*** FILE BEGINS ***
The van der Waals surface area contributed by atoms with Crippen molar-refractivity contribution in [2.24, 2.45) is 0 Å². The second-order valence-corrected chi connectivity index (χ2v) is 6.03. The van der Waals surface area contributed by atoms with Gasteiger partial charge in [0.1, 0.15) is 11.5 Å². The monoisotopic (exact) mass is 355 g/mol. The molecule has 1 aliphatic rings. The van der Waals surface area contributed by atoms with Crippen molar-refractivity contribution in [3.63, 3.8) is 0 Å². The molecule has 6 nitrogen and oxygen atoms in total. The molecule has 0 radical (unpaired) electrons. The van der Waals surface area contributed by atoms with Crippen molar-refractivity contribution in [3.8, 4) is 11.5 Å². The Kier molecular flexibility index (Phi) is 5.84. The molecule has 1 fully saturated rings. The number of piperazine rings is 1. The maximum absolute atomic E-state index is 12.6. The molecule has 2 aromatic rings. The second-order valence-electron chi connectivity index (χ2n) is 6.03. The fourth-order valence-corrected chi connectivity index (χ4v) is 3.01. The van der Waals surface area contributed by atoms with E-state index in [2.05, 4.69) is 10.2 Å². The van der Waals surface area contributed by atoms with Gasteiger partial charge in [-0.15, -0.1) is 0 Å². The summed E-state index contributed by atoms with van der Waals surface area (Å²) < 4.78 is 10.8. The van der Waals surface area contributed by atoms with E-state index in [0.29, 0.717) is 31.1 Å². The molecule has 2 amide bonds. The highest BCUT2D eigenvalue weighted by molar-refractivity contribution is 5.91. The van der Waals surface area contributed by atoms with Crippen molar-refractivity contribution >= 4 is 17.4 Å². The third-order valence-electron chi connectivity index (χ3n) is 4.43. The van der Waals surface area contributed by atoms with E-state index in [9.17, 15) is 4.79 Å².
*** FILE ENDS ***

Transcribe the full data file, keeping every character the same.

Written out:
The van der Waals surface area contributed by atoms with Crippen molar-refractivity contribution in [2.24, 2.45) is 0 Å². The second-order valence-corrected chi connectivity index (χ2v) is 6.03. The van der Waals surface area contributed by atoms with Gasteiger partial charge in [0.1, 0.15) is 11.5 Å². The monoisotopic (exact) mass is 355 g/mol. The molecule has 1 aliphatic rings. The van der Waals surface area contributed by atoms with Crippen molar-refractivity contribution in [3.63, 3.8) is 0 Å². The molecule has 6 nitrogen and oxygen atoms in total. The molecule has 0 radical (unpaired) electrons. The van der Waals surface area contributed by atoms with Crippen molar-refractivity contribution in [3.8, 4) is 11.5 Å². The Kier molecular flexibility index (Phi) is 5.84. The molecule has 1 fully saturated rings. The number of piperazine rings is 1. The maximum absolute atomic E-state index is 12.6. The molecule has 2 aromatic rings. The second-order valence-electron chi connectivity index (χ2n) is 6.03. The fourth-order valence-corrected chi connectivity index (χ4v) is 3.01. The van der Waals surface area contributed by atoms with E-state index in [2.05, 4.69) is 10.2 Å². The van der Waals surface area contributed by atoms with Gasteiger partial charge in [-0.15, -0.1) is 0 Å². The summed E-state index contributed by atoms with van der Waals surface area (Å²) < 4.78 is 10.8. The van der Waals surface area contributed by atoms with E-state index in [0.29, 0.717) is 31.1 Å². The molecule has 2 amide bonds. The highest BCUT2D eigenvalue weighted by molar-refractivity contribution is 5.91. The van der Waals surface area contributed by atoms with Crippen molar-refractivity contribution >= 4 is 17.4 Å². The third-order valence-electron chi connectivity index (χ3n) is 4.43. The van der Waals surface area contributed by atoms with E-state index in [9.17, 15) is 4.79 Å².